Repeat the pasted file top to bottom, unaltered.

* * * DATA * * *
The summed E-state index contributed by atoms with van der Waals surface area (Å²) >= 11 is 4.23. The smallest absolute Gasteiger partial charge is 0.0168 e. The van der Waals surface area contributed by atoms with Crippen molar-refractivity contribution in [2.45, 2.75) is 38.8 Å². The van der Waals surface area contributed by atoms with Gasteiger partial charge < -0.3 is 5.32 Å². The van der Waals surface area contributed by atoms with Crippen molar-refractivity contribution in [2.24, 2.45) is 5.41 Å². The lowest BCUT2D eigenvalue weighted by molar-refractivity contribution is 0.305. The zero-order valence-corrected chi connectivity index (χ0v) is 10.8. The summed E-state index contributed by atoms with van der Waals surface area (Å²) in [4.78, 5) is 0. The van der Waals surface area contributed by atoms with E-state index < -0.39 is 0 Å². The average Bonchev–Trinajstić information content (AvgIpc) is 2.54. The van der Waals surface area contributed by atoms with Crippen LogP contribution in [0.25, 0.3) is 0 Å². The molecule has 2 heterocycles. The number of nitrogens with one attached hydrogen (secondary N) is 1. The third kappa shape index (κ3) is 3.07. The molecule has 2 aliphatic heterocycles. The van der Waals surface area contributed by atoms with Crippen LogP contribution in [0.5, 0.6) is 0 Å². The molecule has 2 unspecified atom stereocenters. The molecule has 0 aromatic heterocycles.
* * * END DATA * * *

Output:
The summed E-state index contributed by atoms with van der Waals surface area (Å²) >= 11 is 4.23. The smallest absolute Gasteiger partial charge is 0.0168 e. The van der Waals surface area contributed by atoms with Crippen molar-refractivity contribution in [2.45, 2.75) is 38.8 Å². The van der Waals surface area contributed by atoms with Gasteiger partial charge < -0.3 is 5.32 Å². The van der Waals surface area contributed by atoms with Crippen molar-refractivity contribution in [2.24, 2.45) is 5.41 Å². The lowest BCUT2D eigenvalue weighted by molar-refractivity contribution is 0.305. The zero-order valence-corrected chi connectivity index (χ0v) is 10.8. The summed E-state index contributed by atoms with van der Waals surface area (Å²) in [4.78, 5) is 0. The van der Waals surface area contributed by atoms with E-state index < -0.39 is 0 Å². The average Bonchev–Trinajstić information content (AvgIpc) is 2.54. The van der Waals surface area contributed by atoms with Crippen LogP contribution in [0.25, 0.3) is 0 Å². The molecule has 2 heterocycles. The number of nitrogens with one attached hydrogen (secondary N) is 1. The third kappa shape index (κ3) is 3.07. The molecule has 2 aliphatic heterocycles. The van der Waals surface area contributed by atoms with Crippen LogP contribution in [0.5, 0.6) is 0 Å². The molecule has 2 unspecified atom stereocenters. The molecule has 0 aromatic heterocycles.